Bilge Blowers

Revised by BoatUS editors in April 2012

Bilge blowerA bilge blower is important not only because the USCG may require it, but also because your life may depend on it. The Coast Guard stipulates the use of a mechanical ventilation system for all non-open type boats built after July 31, 1980 which run on gasoline. Even if your boat is older, it still must conform to USCG minimum ventilation levels, and may require a bilge blower to satisfy those guidelines.  Also, even if your boat is diesel it should have blowers for extra safety and ventilation of fumes.

Venting your bilge of potentially lethal gas fumes is no job for a jury rig. Bilge blower units are designed and constructed specifically for their life in the trenches - electrical components are "ignition protected" to prevent sparking and causing the explosion that they are installed to avert, and the units are built to withstand over-heating and corrosion. However, most bilge blowers are NOT designed for continuous use. They are designed to be run for a short while only. If you run them continuously you may burn them up or even start a fire. There are continuous use bilge blowers available and if you want this (and it can be a very good idea) be sure you get one designed for this and wire it properly.

Bilge blowers are available to move air in two ways - some units feature a squirrel cage configuration, while others favor a "tunnel", or "in-line" design which utilizes a small fan. The type you choose will depend on the space available and on how you plan to mount it. Both types evacuate air very efficiently, and are available in sizes which handle 100-250 c.f.m. (cubic feet of air per minute). The size you need is determined by the volume of your engine compartment (see below). The best plan is usually to have two blowers, one to blow air out and the other to suck outside air into the engine space. However great care must be taken that the outside air intake is free of CO and other fumes.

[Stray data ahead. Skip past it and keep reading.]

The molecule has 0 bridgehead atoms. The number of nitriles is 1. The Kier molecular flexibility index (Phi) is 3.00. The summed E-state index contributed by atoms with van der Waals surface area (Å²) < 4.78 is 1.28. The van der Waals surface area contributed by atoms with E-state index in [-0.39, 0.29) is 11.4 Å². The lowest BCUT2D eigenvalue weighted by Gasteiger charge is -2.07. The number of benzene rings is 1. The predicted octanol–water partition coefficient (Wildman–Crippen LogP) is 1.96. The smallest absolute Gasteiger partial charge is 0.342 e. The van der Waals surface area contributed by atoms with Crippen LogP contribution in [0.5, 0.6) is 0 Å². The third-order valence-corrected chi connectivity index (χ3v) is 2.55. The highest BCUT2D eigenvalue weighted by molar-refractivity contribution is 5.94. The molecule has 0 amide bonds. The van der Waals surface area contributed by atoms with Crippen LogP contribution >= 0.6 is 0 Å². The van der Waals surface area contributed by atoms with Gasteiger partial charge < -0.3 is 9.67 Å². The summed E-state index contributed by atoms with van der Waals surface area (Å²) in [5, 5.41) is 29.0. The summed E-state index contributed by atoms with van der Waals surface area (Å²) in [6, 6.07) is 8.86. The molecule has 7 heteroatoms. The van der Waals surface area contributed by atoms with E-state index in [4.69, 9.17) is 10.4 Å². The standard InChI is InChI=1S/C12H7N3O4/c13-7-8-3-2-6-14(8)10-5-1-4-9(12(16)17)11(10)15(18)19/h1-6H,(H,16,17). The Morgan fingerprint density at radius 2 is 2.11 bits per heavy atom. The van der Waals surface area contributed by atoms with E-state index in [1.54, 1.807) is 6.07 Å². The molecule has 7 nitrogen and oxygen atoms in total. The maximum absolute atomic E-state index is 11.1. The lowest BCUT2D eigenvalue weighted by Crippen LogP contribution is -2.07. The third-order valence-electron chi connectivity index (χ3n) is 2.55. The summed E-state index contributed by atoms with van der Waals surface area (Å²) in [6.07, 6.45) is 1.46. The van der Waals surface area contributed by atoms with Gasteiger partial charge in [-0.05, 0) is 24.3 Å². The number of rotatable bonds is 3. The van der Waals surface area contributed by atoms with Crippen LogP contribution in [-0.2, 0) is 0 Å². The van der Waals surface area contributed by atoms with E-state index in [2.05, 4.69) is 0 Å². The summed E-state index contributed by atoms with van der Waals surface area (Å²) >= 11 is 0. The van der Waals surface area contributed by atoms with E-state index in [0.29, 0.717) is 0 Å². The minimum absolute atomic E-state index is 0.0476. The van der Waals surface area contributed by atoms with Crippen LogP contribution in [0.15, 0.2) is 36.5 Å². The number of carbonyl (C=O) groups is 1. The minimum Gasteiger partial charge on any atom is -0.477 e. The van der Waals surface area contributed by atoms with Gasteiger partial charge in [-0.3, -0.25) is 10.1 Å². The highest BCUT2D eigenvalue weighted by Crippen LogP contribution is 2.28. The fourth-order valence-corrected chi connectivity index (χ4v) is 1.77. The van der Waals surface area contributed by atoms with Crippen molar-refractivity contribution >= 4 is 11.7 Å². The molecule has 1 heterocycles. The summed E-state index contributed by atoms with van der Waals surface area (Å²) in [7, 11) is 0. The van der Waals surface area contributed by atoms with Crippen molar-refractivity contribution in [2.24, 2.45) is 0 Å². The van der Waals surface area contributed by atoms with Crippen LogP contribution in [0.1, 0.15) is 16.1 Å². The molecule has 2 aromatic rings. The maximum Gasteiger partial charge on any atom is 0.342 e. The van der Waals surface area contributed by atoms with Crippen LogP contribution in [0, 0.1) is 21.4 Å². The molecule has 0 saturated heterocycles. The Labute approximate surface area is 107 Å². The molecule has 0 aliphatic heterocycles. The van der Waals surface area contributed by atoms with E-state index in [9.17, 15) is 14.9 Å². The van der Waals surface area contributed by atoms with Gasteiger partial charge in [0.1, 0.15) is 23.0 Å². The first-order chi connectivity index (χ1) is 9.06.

The minimum recommended time you should run the blower to ventilate the bilge is four minutes. Before switching it on, however, rely on one of the most sensitive odor-detectors you have - your nose. No bilge blower will rid the compartment of spilled fuel, which will continue to emit vapors. Whether your boat is subject to regulations or not, bilge blowers make good sense.

A Rough Guide to Selecting Blower Sizes

For engine spaces up to:
70 cu. ft - 100 c.f.m. blower
71 to 100 cu. ft. - 150 c.f.m. blower
101 to 300 cu. ft. - 250 c.f.m. blower 

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